‘We are all human – we can all make mistakes.’
This quote is taken from a man who complained to the Ombudsman following the death of his son. His motivation for complaining was to ensure that the public body being complained about would listen to him, that they would learn lessons from his complaint, and most importantly, that they would make a meaningful apology to him for what went wrong.
Dr Dorothy Armstrong
In my role as professional adviser to the Scottish Public Services Ombudsman (SPSO), I hear first-hand from patients, relatives and carers about their negative experiences of healthcare.
The themes I see in these complaints are diverse. Sometimes technical aspects of care arise, such as wound care or planning for home (discharge), however, more often complaints are about the journey of care, not the destination, or end-point.
In the complaints I have seen, the most common emotion expressed is of vulnerability, helplessness and humiliation. I regularly see poor communication, behaviour and attitude as the most significant factors in the complaints we receive.
Individuals with complaints tell me that they have not been listened to and that they feel patronised and powerless. Commonly, the individual’s biggest regret is that the staff member involved in a mistake or wrong-doing simply wasn’t open, honest or apologetic. In many cases, an apology or the truth about what happened may have prevented a complaint being made or escalated to the Ombudsman.
New South Wales Ombudsman (2009)
A meaningful apology can show that you value the individual’s feedback or complaint. It is an important part of effective complaints handling and demonstrates a degree of respect and empathy to service users. While it cannot change what happened, if can sometimes help to heal the negative effectives of previous service failings.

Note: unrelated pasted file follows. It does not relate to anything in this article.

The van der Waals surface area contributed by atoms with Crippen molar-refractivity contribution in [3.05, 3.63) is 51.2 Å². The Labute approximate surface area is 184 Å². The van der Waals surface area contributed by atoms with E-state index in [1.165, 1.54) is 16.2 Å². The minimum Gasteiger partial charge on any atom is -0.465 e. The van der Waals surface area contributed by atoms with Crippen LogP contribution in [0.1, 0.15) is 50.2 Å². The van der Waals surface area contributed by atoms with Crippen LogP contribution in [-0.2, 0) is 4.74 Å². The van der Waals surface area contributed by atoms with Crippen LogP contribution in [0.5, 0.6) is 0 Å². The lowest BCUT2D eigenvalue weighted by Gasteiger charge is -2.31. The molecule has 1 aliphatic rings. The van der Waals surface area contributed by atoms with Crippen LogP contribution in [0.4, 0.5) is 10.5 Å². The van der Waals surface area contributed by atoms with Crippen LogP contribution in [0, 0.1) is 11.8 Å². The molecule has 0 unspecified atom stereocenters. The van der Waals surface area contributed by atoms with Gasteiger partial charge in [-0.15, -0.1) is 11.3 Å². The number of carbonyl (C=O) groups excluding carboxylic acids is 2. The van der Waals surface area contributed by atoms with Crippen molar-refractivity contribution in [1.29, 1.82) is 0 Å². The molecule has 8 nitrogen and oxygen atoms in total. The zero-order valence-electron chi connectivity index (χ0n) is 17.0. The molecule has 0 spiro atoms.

From an early age in childhood, we are taught to say sorry for our mistakes, but, in our working lives as adults, many of us find saying sorry a real challenge. Used well, an apology can be both very powerful for the patient and empowering for staff. It can diffuse a situation and return focus to a situation.
Just Say Sorry – the 3 R’s
I use this technique at work and at home. It is particularly effective with my teenage children – take a deep breath and try it too, at work or at home.
It is important to recognise that something has gone wrong by acknowledging the wrong-doing, even if you are not at fault. Saying sorry, in a meaningful and sincere manner, is crucial. Often this first step is enough to de-escalate the situation.
Even if you feel criticised and hurt, it’s really important to provide a reason (if there is one) for the mistake, but to avoid being defensive. Make sure you are clear that the wrong doing was not intentional or personal, so keep to the facts. Try to put yourself in the complainant’s shoes and step back from the situation. Stay objective.
Try to resolve the mistake there and then, if you can. Ask the complainant what they would like to happen and take responsibility to investigate, if required, and to provide feedback to them as soon as is practicable. Encourage colleagues to be proactive too.
The SPSO’s Guidance on Apology sets out what is meant and what is required for an apology to be meaningful.